Floppy Disks Still Used To Update 747 Flight Software

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For garden variety daily computing tasks, the floppy disk has thankfully been a thing of the past for quite some time. Slow, limited in storage and easily corrupted, few yearn for the format to return, even if there is some lingering nostalgia for the disks. As it turns out, though, there is still hardware that relies on floppies – namely, the Boeing 747-400, as The Register reports.

The news comes from the work of Pen Test Partners, who recently inspected a 747 being retired as a result of the coronavirus pandemic. The floppy disks are used to load navigational databases which need to be updated regularly, every 28 days. Engineers responsible for loading updates must perform the process manually on the ground.

Efforts have been made in some areas to replace the disks with more modern technology. As Aviation Today covered in 2014, legacy aircraft often require updates involving up to eight floppy disks, leading to slow updates that can cause flight delays. As anyone familiar with the reliability of floppy media knows, it only takes one bad disk to ruin everything. While retrofits are possible, it’s more likely that airlines will simply stick with the technology until the legacy airplanes are retired. Certifying new hardware for flight is a major cost that is difficult to justify when the current system still works.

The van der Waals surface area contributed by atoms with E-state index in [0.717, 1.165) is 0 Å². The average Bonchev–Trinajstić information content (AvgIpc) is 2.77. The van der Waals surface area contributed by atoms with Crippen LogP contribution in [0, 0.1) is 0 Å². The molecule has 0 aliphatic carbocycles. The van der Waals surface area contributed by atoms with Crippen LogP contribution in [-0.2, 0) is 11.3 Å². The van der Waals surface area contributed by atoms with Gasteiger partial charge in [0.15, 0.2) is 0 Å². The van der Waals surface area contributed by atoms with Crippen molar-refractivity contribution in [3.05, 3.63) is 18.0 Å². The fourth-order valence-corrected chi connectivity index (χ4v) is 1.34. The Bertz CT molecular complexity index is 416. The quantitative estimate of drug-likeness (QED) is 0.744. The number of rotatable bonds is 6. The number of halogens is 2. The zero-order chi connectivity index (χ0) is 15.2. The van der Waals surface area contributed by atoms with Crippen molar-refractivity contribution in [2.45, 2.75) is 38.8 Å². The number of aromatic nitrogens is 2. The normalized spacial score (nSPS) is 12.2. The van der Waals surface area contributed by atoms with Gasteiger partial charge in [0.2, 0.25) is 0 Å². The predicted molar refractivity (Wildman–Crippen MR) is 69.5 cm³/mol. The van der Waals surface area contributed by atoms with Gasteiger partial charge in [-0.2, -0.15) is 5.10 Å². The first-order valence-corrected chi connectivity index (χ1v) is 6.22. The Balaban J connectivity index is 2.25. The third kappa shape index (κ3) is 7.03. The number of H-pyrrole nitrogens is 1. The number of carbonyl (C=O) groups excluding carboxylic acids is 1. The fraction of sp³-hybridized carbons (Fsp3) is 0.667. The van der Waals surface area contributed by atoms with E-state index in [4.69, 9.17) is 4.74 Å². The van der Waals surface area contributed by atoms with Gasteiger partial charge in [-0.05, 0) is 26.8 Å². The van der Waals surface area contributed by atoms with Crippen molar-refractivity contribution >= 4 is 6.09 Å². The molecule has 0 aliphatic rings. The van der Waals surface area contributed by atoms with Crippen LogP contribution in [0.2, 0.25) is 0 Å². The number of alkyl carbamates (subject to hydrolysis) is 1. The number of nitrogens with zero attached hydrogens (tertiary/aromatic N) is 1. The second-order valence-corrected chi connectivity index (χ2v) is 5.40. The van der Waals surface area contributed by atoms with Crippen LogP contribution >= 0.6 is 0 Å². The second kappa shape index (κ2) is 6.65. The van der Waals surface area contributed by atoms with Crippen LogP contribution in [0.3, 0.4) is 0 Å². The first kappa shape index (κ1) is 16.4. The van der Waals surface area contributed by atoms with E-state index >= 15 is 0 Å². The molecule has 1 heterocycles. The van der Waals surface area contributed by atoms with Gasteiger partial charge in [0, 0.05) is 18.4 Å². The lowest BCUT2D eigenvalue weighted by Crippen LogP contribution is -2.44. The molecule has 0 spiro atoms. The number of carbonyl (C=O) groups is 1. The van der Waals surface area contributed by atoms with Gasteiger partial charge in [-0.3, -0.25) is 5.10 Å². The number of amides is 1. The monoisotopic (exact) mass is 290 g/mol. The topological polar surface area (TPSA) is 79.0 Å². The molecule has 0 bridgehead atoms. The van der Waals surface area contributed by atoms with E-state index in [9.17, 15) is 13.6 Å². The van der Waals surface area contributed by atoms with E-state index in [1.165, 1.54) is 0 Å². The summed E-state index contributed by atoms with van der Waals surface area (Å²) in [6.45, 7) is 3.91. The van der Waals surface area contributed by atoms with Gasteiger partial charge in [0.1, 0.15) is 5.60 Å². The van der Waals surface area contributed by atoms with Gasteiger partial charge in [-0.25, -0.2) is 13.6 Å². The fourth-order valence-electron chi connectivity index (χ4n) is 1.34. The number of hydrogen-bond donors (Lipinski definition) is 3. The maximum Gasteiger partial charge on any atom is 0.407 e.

Floppies continue to cling to relevance, even if for most of us it’s simply as the save icon. We’ve also seen floppies used as an even more inefficient method of data entry. It turns out you can even fit an entire podcast on one, too!

 

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